By Ana Barreira 
On June 22nd, the Popular Party Group in Congress registered a Climate Change and Energy Transition Law Proposal . Its text is that of the draft Law which the same party had been hiding in the drawer while it was in government.
Under Article 134.6 of the Spanish Constitution and Article 126.2 of the Regulation of the Spanish Parliament, the current government has thirty days to oppose the text. However, such opposition is only viable if the government can demonstrate that the law proposal Will affect the general State Budget for the current year .
In addition to being deceiving, poor and late, the proposal presented by the Popular Group has multiple inconsistencies, as analyzed below.
Background and elaboration procedure
When the Popular Party was in Government it announced, during COP 21 in Paris, that it was going to promote the drafting of a Climate Change and Energy Transition Law, something that was reiterated by the former Ministers of Energy and Environment during COP 22 in Marrakech, held in December of the following year.
In May 2017, the Government of the Popular Party convened a series of workshops, held on 25 and 26 May 2017, in which people from different sectors participated, with the purpose of gathering ideas for the future text of that law. Afterwards, from July 18 to October 10 of the same year, the Ministry for Agriculture, Fisheries, Food and Environment launched a public consultation on the Law with a series of questions. The initial commitment was to present a draft text of the Law in December 2017 to be subject to a public participation procedure. Despite this commitment, the publication of a draft text did not take place, although sources at the Ministry claimed to be working on it. And so the months went by without the text seeing the light and, therefore, without carrying out the necessary public participation procedure, until the change of government took place in May.
The first statements of the newly appointed Minister for Ecological Transition pointed to her commitment to drafting an ambitious Climate Change and Energy Transition Law because, apparently, the draft they had found from the previous party in Government was not ambitious enough to tackle climate change, to which Spain is especially vulnerable.
Just three weeks after the change of government, the Popular Party Group, with great media coverage, registered a “historic and ambitious” Law Proposal , which was elaborated with resources from the Public Administration for several months and which was not subject to a public participation procedure.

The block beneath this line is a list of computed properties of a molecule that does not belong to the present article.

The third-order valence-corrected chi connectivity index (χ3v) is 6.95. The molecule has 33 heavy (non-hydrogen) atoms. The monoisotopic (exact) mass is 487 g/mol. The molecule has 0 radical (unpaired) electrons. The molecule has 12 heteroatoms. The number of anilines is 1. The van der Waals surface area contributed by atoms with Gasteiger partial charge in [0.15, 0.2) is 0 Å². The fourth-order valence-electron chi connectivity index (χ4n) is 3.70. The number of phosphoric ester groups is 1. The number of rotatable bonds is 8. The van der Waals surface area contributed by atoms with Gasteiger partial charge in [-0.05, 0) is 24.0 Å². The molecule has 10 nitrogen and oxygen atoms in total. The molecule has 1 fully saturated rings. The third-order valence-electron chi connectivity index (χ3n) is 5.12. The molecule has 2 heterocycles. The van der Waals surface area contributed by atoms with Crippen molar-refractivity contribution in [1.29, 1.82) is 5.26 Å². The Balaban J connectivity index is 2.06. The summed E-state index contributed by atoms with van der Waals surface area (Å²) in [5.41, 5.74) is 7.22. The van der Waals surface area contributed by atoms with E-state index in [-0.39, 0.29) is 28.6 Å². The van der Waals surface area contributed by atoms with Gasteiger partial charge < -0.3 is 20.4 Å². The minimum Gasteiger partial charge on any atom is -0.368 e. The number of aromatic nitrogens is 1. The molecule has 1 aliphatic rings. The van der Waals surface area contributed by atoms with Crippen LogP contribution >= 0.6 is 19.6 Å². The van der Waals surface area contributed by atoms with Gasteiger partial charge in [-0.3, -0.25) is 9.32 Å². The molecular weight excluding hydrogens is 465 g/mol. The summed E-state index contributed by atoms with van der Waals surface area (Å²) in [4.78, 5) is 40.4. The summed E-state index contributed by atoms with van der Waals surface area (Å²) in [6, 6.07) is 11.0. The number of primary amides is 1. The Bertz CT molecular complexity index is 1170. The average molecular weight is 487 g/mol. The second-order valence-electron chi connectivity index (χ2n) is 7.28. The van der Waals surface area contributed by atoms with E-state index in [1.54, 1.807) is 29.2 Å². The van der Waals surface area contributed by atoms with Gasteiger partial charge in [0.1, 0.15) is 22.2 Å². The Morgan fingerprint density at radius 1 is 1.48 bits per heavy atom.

The entire procedure that has followed the elaboration of what should have been a draft law, now converted into a law proposal, shows a total lack of commitment of the Popular Party to Environmental Democracy , as well as an improper use of public resources since this text was not prepared by the popular party but by civil servants following instructions of the heads of Energy and Environment.
Now, the new Ministry for Ecological Transition will have to race against time to prepare a bill to be submitted by the Government to Parliament and thus counter this mediocre law proposal.
The content of the law proposal
The content of this law proposal is a sign of the chronic lack of commitment of the Popular Party to fight against climate change, ignoring the enormous risks it conveys for present and future generations.
It is a vague text whose articles contain scattered declarations of intent without the necessary strength that a law should have. The present article does not intend to make an exhaustive analysis of each article of the law proposal, but to offer some evidence that supports the above statement, with the aim of providing a vision that serves, at the same time, for the preparation of a coherent and reasonable draft Climate Change and Energy Transition Law that offers real solutions in the medium and long term.